Faster, easier PET/CT scan reduces radiation, identifies more tumors

Faster, easier PET/CT scan reduces radiation, identifies more tumors

Wednesday, February 28, 2018

The GA68 Dotatate PET/CT scan has arrived at NCH and it’s replacing the Octreoscan to detect tumors in patients with a history of neuroendocrine tumors.

GA68 Dotatate PET/CT scan black and white view

Surgical oncologist Malcolm Bilimoria, M.D. is one of the doctors who eagerly awaited the new scan.

“I’m very happy to have the neuroendocrine PET/CT scan, also called a Dotatate PET/CT scan, at NCH,” Dr. Bilimoria says. “It allows for better clarity of the extent of disease and is used to make important treatment decisions.”

This PET/CT scan, which uses the isotope injection gallium Ga68, can be ordered by an oncologist or internal medicine physician and offers several benefits to patients, according to NCH Nuclear Medicine Facilitator Paul Rissmann, NMTCB. By using it, physicians are seeing a 71 to 80 percent change in clinical management, according to The National Center for Biotechnology Information.

“We’re more able to pinpoint the location of the abnormalities,” Rissmann says. “We’re seeing isotope uptake that never would have shown up on our previous scans.”

The biggest advantages of the GA68 Dotatate PET/CT scan are:

  • It is more sensitive and specific than Octreoscan.
  • It is easier for the patient, requiring only two hours for the test versus Octreoscan’s two-day protocol.
  • It reduces radiation exposure to the patient.
GA68 Dotatate PET/CT scan

Dr. Bilimoria explains the new isotope is taken up by the tumors, and the scan, in turn, exposes the area of tumors that might not be appreciated on standard CT or Octreoscan imaging.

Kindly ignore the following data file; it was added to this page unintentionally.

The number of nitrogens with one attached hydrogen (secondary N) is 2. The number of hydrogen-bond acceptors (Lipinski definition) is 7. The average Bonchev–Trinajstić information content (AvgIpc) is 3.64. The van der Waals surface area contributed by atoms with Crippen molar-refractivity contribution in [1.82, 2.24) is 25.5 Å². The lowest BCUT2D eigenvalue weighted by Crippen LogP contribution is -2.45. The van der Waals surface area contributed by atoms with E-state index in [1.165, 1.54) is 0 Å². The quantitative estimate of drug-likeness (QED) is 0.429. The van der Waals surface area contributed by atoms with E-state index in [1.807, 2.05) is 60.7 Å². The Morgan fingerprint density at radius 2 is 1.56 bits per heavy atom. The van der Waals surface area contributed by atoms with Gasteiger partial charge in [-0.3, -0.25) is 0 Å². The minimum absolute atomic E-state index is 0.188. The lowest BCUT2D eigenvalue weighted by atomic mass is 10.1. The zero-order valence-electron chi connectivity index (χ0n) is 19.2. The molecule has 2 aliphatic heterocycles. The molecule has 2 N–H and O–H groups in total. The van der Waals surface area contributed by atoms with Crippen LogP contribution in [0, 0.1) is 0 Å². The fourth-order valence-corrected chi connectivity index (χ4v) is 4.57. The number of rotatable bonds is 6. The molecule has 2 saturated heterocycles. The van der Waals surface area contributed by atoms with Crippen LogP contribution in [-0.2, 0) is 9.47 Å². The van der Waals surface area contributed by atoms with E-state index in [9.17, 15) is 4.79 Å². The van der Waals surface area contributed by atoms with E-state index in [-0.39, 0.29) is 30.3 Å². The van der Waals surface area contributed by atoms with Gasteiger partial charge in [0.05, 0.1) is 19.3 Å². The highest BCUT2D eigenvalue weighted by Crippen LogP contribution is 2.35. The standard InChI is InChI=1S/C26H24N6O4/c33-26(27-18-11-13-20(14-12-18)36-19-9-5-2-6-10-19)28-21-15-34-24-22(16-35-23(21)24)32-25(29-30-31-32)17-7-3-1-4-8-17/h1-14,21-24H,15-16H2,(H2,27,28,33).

“So far, I have had two patients in whom we found a tumor in the liver, despite a normal appearing CT scan,” Dr. Bilimoria says. “Patients with a history of neuroendocrine carcinoma should see us at the Illinois Center for Pancreatic and Hepatobiliary Diseases to see if this important scan could help them.”

Radiologist Peter Cormier, M.D., adds, “The new scan is physiologic. It acts on the physiologic information and the PET/CT scan fuses that information with the anatomy of the body.”

Dr. Cormier has been reaching out to oncology groups to inform them about the new GA68 Dotatate PET/CT scan.

“We want to get the word out that we are excited to have this test as it’s going to help the patients and the clinicians,” Dr. Cormier says.

For clinical questions on the scan, email pcormier@nch.org or call 847-618-5956. For detailed information on the process for ordering the scan, email prissmann@nch.org or call 847 618-5941.

In EPIC, this procedure can be ordered as “NM PET Restage Neuroendocrine Tumor.”

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